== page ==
Foreign Policy Challenges on the Campaign Trail


Feb 4, 2016

Members of the Group of 20 during the G20 leaders summit in Antalya, Turkey, November 15, 2015

Members of the Group of 20 during the G20 leaders summit in Antalya, Turkey, November 15, 2015

Photo by Murad Sezer/Reuters

This commentary originally appeared on U.S. News & World Report on February 4, 2016.

This commentary is part of the RAND Strategic Rethink project, which explores important strategic questions facing the United States, producing a guide for policymakers, citizens, educators, and the media on the most critical global choices and challenges facing the country.

Foreign and security policy will play a significant role in the run-up to the November presidential election. On the whole, Americans are safer today than at almost any time over the past century, and despite recent setbacks, are near the peak of prosperity. But most of them don't feel so.

Today's enemies pale by comparison with Nazi Germany, imperial Japan or the Soviet Union. The American economy has recovered from the Great Recession and is growing faster than that of any other major developed country. But most Americans today don't remember the Cold War, let alone World War II or World War I. They remember that brief period in the 1990s when the United States had no external enemies of any consequence, and when the economy was not just growing, but booming.

Certainly the world has become more complicated since that immediate post-Cold War decade. The number and intensity of conflicts around the globe, which had dropped dramatically in the 1990s, have begun to increase. Democracy, which had made dramatic gains in Europe, Asia, Latin America and even Africa, has yielded some ground. Growth rates are almost everywhere down from late 20th century norms. Income disparities are increasing in a number of countries not because more people are being impoverished but because some are accumulating wealth faster than others.

With the end of the Cold War it seemed that a century of ideological struggle was over, free market democracy having triumphed. But a new ideological challenge has emerged, that of militant Islamism. Western market democracy and even communism accepted that the purpose of government was to represent the interests and advance the well-being of the people. Islamism, rather like some strains of medieval Christianity, holds instead that government exists to implement the will of God. Militant Islamism seeks to achieve this by force.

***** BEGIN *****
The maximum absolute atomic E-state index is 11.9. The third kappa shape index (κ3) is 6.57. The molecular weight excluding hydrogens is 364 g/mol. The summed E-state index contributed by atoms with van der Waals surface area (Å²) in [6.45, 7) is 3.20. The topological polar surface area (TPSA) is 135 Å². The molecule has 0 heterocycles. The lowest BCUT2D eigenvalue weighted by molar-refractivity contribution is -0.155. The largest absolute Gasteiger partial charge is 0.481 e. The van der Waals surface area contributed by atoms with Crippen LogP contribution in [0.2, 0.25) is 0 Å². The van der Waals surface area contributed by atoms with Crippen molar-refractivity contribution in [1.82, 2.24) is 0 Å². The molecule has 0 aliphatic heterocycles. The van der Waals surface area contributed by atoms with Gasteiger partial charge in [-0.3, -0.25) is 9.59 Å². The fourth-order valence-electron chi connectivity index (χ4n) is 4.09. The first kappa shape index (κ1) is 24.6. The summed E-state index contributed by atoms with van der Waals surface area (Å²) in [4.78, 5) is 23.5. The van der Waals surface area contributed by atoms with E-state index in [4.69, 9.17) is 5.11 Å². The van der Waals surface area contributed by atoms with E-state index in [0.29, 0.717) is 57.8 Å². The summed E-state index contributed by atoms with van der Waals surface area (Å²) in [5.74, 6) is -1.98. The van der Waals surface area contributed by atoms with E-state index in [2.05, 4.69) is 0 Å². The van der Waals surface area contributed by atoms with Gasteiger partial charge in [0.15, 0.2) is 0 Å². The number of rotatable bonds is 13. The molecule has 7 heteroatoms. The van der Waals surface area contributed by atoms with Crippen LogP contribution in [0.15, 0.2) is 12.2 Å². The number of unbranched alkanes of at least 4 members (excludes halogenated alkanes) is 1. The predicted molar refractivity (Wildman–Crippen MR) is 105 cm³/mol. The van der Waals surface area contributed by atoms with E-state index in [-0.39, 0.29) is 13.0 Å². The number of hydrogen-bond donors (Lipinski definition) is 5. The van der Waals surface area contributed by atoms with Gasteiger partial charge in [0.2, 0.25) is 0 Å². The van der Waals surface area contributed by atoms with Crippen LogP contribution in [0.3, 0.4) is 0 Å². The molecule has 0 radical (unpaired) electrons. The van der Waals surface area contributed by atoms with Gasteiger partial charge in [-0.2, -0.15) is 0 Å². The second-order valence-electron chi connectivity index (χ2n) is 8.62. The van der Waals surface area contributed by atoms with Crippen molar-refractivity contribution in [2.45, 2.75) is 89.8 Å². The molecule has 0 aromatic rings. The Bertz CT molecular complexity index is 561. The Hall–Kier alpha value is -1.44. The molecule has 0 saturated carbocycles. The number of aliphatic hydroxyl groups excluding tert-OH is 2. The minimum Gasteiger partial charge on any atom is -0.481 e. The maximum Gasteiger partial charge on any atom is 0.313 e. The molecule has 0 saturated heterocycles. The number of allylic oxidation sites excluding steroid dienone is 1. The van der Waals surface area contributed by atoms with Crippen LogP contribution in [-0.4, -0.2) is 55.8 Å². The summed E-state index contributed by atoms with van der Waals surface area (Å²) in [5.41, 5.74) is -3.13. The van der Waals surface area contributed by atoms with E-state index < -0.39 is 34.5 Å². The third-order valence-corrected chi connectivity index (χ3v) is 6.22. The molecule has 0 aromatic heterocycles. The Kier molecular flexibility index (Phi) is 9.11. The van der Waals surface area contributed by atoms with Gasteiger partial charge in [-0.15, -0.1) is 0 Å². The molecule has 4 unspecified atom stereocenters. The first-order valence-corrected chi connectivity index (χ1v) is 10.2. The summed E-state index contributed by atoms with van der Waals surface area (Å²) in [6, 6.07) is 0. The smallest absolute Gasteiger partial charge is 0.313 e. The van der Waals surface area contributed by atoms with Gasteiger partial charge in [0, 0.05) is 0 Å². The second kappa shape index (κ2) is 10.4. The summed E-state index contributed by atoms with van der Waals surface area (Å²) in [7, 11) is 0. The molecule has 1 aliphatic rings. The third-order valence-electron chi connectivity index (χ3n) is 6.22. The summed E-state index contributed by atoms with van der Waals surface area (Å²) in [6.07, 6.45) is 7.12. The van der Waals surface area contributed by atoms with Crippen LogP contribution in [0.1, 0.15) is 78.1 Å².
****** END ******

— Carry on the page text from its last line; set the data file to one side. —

Although communism took hold in the Soviet Union and China, it was a product of Western thought and could be combated with Western ideas. In the end the West was able to outperform the Communist East in the very domain in which the communists chose to compete, that of material well-being of the masses. Today's ideological competition is in one sense less threatening, since militant Islamism only appeals to Muslims, but it is also a more difficult contest in which to engage, since the respective measures of merit are so different.

Another challenge is how to deal with “frenemies,” states whose cooperation is important and available in some areas, but whose behavior is adversarial in others. China and Russia fall into this category. China's collaboration is essential in dealing with Iran, North Korea, climate change and the global economy, but its behavior also threatens longstanding American allies. Russia is smaller, poorer and weaker than China, and thus less important on global issues, but it also was helpful on Iran and potentially on North Korea, while at the same time being more aggressive than China vis a vis its immediate neighbors and more disruptive in the Middle East.

Dealing with rogue states is a perennial challenge. In the aftermath of 9/11, President George W. Bush enunciated the doctrine of preemption and threatened Iraq, Iran and North Korea with military action to eliminate their nuclear weapons programs. He started with the weakest of these, Iraq. The costs and consequences of that effort effectively removed any thought of repeating the experience with Iran or North Korea. The Iran nuclear deal negotiated last year by the United States and six other states will, assuming it is implemented, put off the proliferation threat from that country for a decade or more. North Korea's nuclear arsenal has continued to grow, however, while its behavior has if anything become even more threatening and erratic.

Free trade will also be an election issue. The Obama administration has concluded a massive new trade liberalization agreement with nearly all of East Asia save China, and Washington is negotiating a comparable deal with Europe. Most economists and probably most politicians agree that these deals, if ratified, will benefit most Americans, but disadvantage some. The magnitude and distribution of benefits will remain a source of debate.

The ongoing electoral campaign offers voters a wide spectrum of responses to these challenges. Differences between the candidates may narrow as the primary process draws to a close and the field is winnowed. It seems quite possible that both the Democratic and Republican contenders will run to the right of President Barack Obama on national security issues. It is clear that the American people are unsatisfied with the results of Obama's policies of caution and retrenchment. It remains to be seen, however, whether Americans are ready to assume the costs and risks associated with higher levels of engagement and commitment abroad.

James Dobbins, a veteran diplomat who most recently served as the State Department's special representative for Afghanistan and Pakistan, is a senior fellow at the nonprofit, nonpartisan RAND Corporation.

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